Do You Need an MFA to Stage Manage?

by David J. McGraw

How much higher education is necessary for stage management? It’s a demanding position—but does starting out in it now require a terminal degree? 

The answer is simple … and complicated. The simple version is no, a stage manager does not need an MFA to be successful. If you had good training, if you have a good support network of fellow stage managers, and if you are happy with the direction of your career, then you don’t require an MFA. Unlike many other theatrical fields, you don’t need a graduate degree or a trust fund (or both) to launch your career in stage management.

Good internships—particularly those for a full season or under multiple stage managers—can teach you how to stage manage. While decades ago you might have started your career without an internship or production assistant position, those are now the norm. Internships are so critical that many MFA programs will not admit applicants unless they have already interned at a professional theatre. It is in an internship that you learn the day-to-day rigors of stage management. The key to making the most out of these opportunities is finding mentors with similar values and personality traits so that you can observe their leadership techniques and learn what works for you. 

Before we get into exactly why it’s more complicated than that, a disclaimer: I lead the Stage Management MFA program at the University of Iowa, so I have some stake in making the answer complicated. But I am not a career academic. Working professionally and full-time as a stage manager, I saw the obstacles and the burn-out that drive many good people from the field. I became a teacher because I wanted to help others avoid some of the traps that plague our field and to succeed at stage management in a way that goes beyond merely calling a good show. Internships prepare you for the job; the MFA prepares you for the career. 

Making the Argument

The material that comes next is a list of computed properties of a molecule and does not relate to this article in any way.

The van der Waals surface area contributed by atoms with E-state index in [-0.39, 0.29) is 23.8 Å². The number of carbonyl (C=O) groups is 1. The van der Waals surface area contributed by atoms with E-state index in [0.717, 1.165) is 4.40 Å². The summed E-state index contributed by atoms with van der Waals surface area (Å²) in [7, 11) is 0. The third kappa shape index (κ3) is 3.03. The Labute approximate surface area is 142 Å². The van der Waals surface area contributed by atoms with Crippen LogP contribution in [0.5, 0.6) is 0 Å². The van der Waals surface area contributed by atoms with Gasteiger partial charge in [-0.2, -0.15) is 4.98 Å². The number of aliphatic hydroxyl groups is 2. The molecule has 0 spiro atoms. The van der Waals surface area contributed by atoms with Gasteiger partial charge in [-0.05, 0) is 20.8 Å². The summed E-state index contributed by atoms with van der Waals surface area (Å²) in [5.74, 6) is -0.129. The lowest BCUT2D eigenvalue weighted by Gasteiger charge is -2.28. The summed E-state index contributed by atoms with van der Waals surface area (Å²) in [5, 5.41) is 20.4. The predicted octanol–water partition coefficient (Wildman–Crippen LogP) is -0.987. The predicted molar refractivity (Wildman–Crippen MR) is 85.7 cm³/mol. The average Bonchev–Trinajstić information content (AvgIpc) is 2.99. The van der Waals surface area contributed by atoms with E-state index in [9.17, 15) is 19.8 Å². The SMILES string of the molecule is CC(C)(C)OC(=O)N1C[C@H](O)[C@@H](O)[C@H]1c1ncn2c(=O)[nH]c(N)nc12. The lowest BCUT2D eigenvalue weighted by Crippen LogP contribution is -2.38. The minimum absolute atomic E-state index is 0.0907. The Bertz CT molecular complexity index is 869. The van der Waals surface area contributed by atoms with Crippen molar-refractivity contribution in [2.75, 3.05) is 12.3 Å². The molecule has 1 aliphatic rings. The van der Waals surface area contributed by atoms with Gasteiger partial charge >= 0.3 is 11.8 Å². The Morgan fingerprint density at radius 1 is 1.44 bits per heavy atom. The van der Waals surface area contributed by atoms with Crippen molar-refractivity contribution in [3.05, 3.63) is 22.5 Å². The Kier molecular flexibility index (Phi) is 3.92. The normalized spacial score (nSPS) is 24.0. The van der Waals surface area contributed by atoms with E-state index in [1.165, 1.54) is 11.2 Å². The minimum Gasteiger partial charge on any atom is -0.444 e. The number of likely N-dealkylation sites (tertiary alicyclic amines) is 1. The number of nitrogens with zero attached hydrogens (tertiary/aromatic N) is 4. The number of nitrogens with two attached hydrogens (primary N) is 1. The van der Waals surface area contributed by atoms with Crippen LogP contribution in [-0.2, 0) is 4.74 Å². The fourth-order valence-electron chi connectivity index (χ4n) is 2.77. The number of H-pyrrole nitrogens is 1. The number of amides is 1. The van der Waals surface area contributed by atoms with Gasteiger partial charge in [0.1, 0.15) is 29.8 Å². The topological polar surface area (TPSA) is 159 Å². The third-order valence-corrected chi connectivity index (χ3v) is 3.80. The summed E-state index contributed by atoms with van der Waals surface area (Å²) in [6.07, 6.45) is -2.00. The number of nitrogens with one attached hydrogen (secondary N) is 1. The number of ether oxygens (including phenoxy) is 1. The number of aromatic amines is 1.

While good internships and strong mentors will provide a path as a stage manager, an MFA will allow you to explore multiple paths and create your own style of show management. It will force you to analyze and innovate. Prior to graduate school, I had a blocking system that was perfectly acceptable and efficient. I also hated it with my whole being. But I wasn’t going to jettison something that worked, especially with all the regular demands of stage management. I kept telling myself that I would try something new during a smaller show. But we all know how no show stays small and simple. Graduate school acts as both the cattle prod and the safety net needed to try new techniques, correct deficiencies and push yourself to your limit without jeopardizing a production or a theatre company.

A stage manager doesn’t need an MFA to helm the ship of a challenging production, but the MFA can help you develop the analytical and mentorship skills needed to lead a team of stage managers. In some companies, all of the stage managers have risen through the ranks of the same system and follow in the model of the PSM. But many companies seek stage managers from different backgrounds and with different management styles. And where else but grad school can you observe and experiment with multiple stage management techniques and styles?